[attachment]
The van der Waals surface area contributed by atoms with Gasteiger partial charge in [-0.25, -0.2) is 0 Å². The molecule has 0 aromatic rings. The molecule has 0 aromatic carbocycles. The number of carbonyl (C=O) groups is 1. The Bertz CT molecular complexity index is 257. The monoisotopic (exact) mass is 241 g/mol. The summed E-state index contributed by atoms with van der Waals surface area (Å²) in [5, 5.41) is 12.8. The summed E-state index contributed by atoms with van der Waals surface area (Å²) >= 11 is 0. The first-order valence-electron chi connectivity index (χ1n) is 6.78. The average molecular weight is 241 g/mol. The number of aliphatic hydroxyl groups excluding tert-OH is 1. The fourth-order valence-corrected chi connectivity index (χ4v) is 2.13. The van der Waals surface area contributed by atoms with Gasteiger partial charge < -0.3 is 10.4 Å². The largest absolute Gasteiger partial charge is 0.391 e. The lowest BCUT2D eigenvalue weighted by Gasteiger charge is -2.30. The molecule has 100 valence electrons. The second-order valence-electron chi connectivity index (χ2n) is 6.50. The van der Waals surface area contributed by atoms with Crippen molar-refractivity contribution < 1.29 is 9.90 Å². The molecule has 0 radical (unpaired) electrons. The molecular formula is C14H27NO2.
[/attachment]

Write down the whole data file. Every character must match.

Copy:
The van der Waals surface area contributed by atoms with Gasteiger partial charge in [-0.25, -0.2) is 0 Å². The molecule has 0 aromatic rings. The molecule has 0 aromatic carbocycles. The number of carbonyl (C=O) groups is 1. The Bertz CT molecular complexity index is 257. The monoisotopic (exact) mass is 241 g/mol. The summed E-state index contributed by atoms with van der Waals surface area (Å²) in [5, 5.41) is 12.8. The summed E-state index contributed by atoms with van der Waals surface area (Å²) >= 11 is 0. The first-order valence-electron chi connectivity index (χ1n) is 6.78. The average molecular weight is 241 g/mol. The number of aliphatic hydroxyl groups excluding tert-OH is 1. The fourth-order valence-corrected chi connectivity index (χ4v) is 2.13. The van der Waals surface area contributed by atoms with Gasteiger partial charge < -0.3 is 10.4 Å². The largest absolute Gasteiger partial charge is 0.391 e. The lowest BCUT2D eigenvalue weighted by Gasteiger charge is -2.30. The molecule has 100 valence electrons. The second-order valence-electron chi connectivity index (χ2n) is 6.50. The van der Waals surface area contributed by atoms with Crippen molar-refractivity contribution < 1.29 is 9.90 Å². The molecule has 0 radical (unpaired) electrons. The molecular formula is C14H27NO2.